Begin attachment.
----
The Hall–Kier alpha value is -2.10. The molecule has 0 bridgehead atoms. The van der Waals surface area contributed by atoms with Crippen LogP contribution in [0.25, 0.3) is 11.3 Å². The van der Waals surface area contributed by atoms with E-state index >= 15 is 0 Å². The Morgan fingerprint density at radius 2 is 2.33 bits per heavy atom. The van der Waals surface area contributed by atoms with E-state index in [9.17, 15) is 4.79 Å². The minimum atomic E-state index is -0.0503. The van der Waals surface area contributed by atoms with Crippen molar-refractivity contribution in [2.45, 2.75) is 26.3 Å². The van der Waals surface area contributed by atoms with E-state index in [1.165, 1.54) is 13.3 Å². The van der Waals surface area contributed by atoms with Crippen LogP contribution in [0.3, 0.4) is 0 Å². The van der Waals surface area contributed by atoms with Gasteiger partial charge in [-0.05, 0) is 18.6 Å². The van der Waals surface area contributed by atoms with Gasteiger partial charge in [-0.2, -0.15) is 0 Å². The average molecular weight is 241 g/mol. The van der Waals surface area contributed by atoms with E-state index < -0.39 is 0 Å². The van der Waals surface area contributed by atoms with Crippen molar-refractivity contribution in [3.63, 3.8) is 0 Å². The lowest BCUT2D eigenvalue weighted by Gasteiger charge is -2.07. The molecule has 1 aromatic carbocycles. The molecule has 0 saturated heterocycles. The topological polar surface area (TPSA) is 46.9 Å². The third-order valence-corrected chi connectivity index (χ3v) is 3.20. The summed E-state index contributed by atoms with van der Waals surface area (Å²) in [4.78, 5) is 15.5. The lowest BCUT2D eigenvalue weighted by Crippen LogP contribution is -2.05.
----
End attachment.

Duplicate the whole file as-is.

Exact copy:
The Hall–Kier alpha value is -2.10. The molecule has 0 bridgehead atoms. The van der Waals surface area contributed by atoms with Crippen LogP contribution in [0.25, 0.3) is 11.3 Å². The van der Waals surface area contributed by atoms with E-state index >= 15 is 0 Å². The Morgan fingerprint density at radius 2 is 2.33 bits per heavy atom. The van der Waals surface area contributed by atoms with E-state index in [9.17, 15) is 4.79 Å². The minimum atomic E-state index is -0.0503. The van der Waals surface area contributed by atoms with Crippen molar-refractivity contribution in [2.45, 2.75) is 26.3 Å². The van der Waals surface area contributed by atoms with E-state index in [1.165, 1.54) is 13.3 Å². The van der Waals surface area contributed by atoms with Crippen LogP contribution in [0.3, 0.4) is 0 Å². The van der Waals surface area contributed by atoms with Gasteiger partial charge in [-0.05, 0) is 18.6 Å². The van der Waals surface area contributed by atoms with Gasteiger partial charge in [-0.2, -0.15) is 0 Å². The average molecular weight is 241 g/mol. The van der Waals surface area contributed by atoms with E-state index < -0.39 is 0 Å². The van der Waals surface area contributed by atoms with Crippen molar-refractivity contribution in [3.63, 3.8) is 0 Å². The lowest BCUT2D eigenvalue weighted by Gasteiger charge is -2.07. The molecule has 1 aromatic carbocycles. The molecule has 0 saturated heterocycles. The topological polar surface area (TPSA) is 46.9 Å². The third-order valence-corrected chi connectivity index (χ3v) is 3.20. The summed E-state index contributed by atoms with van der Waals surface area (Å²) in [4.78, 5) is 15.5. The lowest BCUT2D eigenvalue weighted by Crippen LogP contribution is -2.05.